2014 Infiniti Q50S 3.7 Long-Term Update 2
Cruise Control is so 1950. Welcome to the True Autopilot Era
Unless a luxury sedan is woefully underpowered or has some other Achilles heel, sales in the segment are won and lost not under the hood, but in the driver's seat, where automakers are raising the bar considerably for confidence-inspiring safety-and-convenience electronics. And there our long-term 2014 Infiniti Q50S is quite competitive.
Are the Q's systems perfect? No. In fact they come with some annoyances I'll relay below. But I can't wait to tell you about the awe-inspiring magic within. Jonny Lieberman can hardly mention a Mercedes-Benz these days without excitedly -- and justifiably -- blurting "This thing can practically drive itself!"
Well, Mercedes isn't alone. Acura, Subaru, and others all have street versions of early self-driving tech. Our Q50S includes the $3500 Technology Package that pretty much amounts to an autopilot checkbox: It's got intelligent cruise control, forward emergency braking paired with advanced forward-collision warning, lane departure prevention, and active lane control.
The whole setup is controlled by just a few buttons. One selects whether active lane assist is on. You know it's running by looking at a simple graphic on the dash that, when all features are on, shows the car surrounded by a green border. The follow distance on the intelligent cruise control comes in three settings, the closest distance of which still appears to allow for the old 2-second rule.
The magic "self-driving" is triggered when active lane assist is on and the cruise control has a speed set, and it's remarkable. On long, straight stretches of freeway, it does an absolutely great job of staying in the lane and slowing or speeding up for traffic ahead. The adjustments are so smooth, you can't help but have an increasing sense of confidence. The Nervous Nellie hands that hovered above the wheel during the first few tests now are free to perform stretches and knuckle pops without worry that emergency human interaction will be necessary.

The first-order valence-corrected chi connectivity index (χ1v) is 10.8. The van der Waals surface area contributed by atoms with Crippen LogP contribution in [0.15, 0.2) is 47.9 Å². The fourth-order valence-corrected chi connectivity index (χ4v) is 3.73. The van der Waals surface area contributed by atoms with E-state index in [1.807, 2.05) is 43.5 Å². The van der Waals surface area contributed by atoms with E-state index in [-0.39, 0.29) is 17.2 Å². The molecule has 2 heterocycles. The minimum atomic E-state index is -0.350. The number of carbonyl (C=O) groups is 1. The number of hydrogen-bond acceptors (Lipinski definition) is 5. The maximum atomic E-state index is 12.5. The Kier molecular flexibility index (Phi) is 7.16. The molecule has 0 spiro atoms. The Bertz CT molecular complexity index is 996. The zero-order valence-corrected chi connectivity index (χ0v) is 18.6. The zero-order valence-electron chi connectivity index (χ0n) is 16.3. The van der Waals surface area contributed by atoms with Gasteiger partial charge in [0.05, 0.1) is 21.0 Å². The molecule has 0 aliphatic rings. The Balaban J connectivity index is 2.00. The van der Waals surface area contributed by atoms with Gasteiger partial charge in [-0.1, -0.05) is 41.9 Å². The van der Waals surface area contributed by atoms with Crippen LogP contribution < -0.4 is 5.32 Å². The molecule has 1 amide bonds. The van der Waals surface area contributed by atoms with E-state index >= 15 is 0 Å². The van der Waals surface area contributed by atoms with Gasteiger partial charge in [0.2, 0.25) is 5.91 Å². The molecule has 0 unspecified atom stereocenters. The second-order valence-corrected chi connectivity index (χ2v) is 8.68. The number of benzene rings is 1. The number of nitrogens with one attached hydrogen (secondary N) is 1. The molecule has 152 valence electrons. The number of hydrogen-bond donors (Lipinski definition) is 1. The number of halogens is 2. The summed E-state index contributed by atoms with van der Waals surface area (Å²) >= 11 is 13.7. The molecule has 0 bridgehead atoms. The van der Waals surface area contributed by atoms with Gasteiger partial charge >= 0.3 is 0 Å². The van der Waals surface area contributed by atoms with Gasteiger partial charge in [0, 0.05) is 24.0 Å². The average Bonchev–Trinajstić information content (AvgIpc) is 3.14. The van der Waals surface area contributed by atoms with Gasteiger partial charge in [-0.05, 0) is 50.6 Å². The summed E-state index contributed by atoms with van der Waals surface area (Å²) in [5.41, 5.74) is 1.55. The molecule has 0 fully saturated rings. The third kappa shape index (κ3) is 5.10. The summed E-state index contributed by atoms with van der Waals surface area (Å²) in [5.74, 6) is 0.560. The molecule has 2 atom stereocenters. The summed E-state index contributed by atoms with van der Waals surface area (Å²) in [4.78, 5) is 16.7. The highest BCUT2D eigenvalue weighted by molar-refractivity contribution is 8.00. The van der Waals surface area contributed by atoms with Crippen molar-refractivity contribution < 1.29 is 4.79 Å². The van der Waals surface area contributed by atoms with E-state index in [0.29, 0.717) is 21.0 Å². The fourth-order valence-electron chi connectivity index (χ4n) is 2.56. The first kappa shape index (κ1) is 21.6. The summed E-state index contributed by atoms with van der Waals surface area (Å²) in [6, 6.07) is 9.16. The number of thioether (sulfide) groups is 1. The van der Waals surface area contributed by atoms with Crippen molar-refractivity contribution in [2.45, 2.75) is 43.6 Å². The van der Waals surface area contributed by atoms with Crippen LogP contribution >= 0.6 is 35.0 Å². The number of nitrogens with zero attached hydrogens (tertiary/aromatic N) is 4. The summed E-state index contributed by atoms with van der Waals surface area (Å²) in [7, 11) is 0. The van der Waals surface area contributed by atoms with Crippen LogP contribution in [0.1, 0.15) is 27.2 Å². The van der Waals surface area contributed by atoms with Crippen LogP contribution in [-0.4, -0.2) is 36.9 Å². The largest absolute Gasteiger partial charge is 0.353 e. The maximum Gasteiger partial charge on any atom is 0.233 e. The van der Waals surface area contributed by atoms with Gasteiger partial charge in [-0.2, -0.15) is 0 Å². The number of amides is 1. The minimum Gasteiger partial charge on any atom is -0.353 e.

Gentle curves are a little more difficult for the system, as it seems to take the nose getting just past the turn-in point before correcting. But the car never drifts into another lane and there isn't the feeling of a panic correction despite the lane-departure alarm occasionally going off. (Sharp curves require driver intervention.)
The system -- at least so far (liability attorneys, please stop reading now) – does not prompt you to place your hands back on the wheel after a set time, as Acura's system does. It'll go for miles if you let it. It also does not appear to have problems with direct sunlight, something we've noticed on other brands.
Obviously, the self-driving aspect of all these systems must be used judiciously. Nobody should break out the iPhone to play JellyCar or anything. But for brief breaks – and for glimpses into the future – it's invaluable.
The safety systems have had a few hiccups. For instance, associate online editor Alex Nishimoto had automatic braking kick in when he was backing up, despite there being no obstacles present.
More seriously, the forward collision prevention system can trigger alarms and braking under some normal, if slightly aggressive, driving situations. I've had it activate twice when quickly approaching a stopped car in my lane. My intention was to quickly switch lanes (yes, at sort of the last few seconds). But the system can't know my intention, so it triggered the start of braking as I began my switch. That's potentially a problem if you're moving to get in front of someone in the other lane.
Coming next time: A closer look at the InTouch infotainment system, and general vehicle settings that have me scratching my head.
More on our long-term 2014 Infiniti Q50S 3.7:
|Service life||4 mo/4843 mi|
|Average fuel economy||18.5 mpg|
|CO2 emissions||1.05 lb/mi|
|EPA City/Hwy/Comb Fuel Econ||20/29/23 mpg|
|Energy consumption||182 kW-hr/100mi|